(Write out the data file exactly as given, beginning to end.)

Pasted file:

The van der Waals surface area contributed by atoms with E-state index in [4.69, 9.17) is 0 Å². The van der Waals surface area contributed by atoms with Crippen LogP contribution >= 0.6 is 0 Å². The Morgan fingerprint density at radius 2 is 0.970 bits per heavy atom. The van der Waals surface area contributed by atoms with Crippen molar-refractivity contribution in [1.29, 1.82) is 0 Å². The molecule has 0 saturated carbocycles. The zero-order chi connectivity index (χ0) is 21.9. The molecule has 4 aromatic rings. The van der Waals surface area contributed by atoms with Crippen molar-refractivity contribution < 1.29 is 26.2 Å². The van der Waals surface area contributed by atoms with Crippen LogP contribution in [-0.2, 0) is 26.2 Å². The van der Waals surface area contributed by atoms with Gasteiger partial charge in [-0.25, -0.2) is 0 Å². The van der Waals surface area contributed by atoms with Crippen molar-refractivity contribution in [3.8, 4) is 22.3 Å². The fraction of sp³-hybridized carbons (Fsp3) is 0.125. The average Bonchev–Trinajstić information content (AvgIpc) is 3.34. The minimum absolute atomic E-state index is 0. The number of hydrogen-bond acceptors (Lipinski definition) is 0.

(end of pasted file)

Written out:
The van der Waals surface area contributed by atoms with E-state index in [4.69, 9.17) is 0 Å². The van der Waals surface area contributed by atoms with Crippen LogP contribution >= 0.6 is 0 Å². The Morgan fingerprint density at radius 2 is 0.970 bits per heavy atom. The van der Waals surface area contributed by atoms with Crippen molar-refractivity contribution in [1.29, 1.82) is 0 Å². The molecule has 0 saturated carbocycles. The zero-order chi connectivity index (χ0) is 21.9. The molecule has 4 aromatic rings. The van der Waals surface area contributed by atoms with Crippen molar-refractivity contribution < 1.29 is 26.2 Å². The van der Waals surface area contributed by atoms with Crippen LogP contribution in [-0.2, 0) is 26.2 Å². The van der Waals surface area contributed by atoms with Gasteiger partial charge in [-0.25, -0.2) is 0 Å². The van der Waals surface area contributed by atoms with Crippen molar-refractivity contribution in [3.8, 4) is 22.3 Å². The fraction of sp³-hybridized carbons (Fsp3) is 0.125. The average Bonchev–Trinajstić information content (AvgIpc) is 3.34. The minimum absolute atomic E-state index is 0. The number of hydrogen-bond acceptors (Lipinski definition) is 0.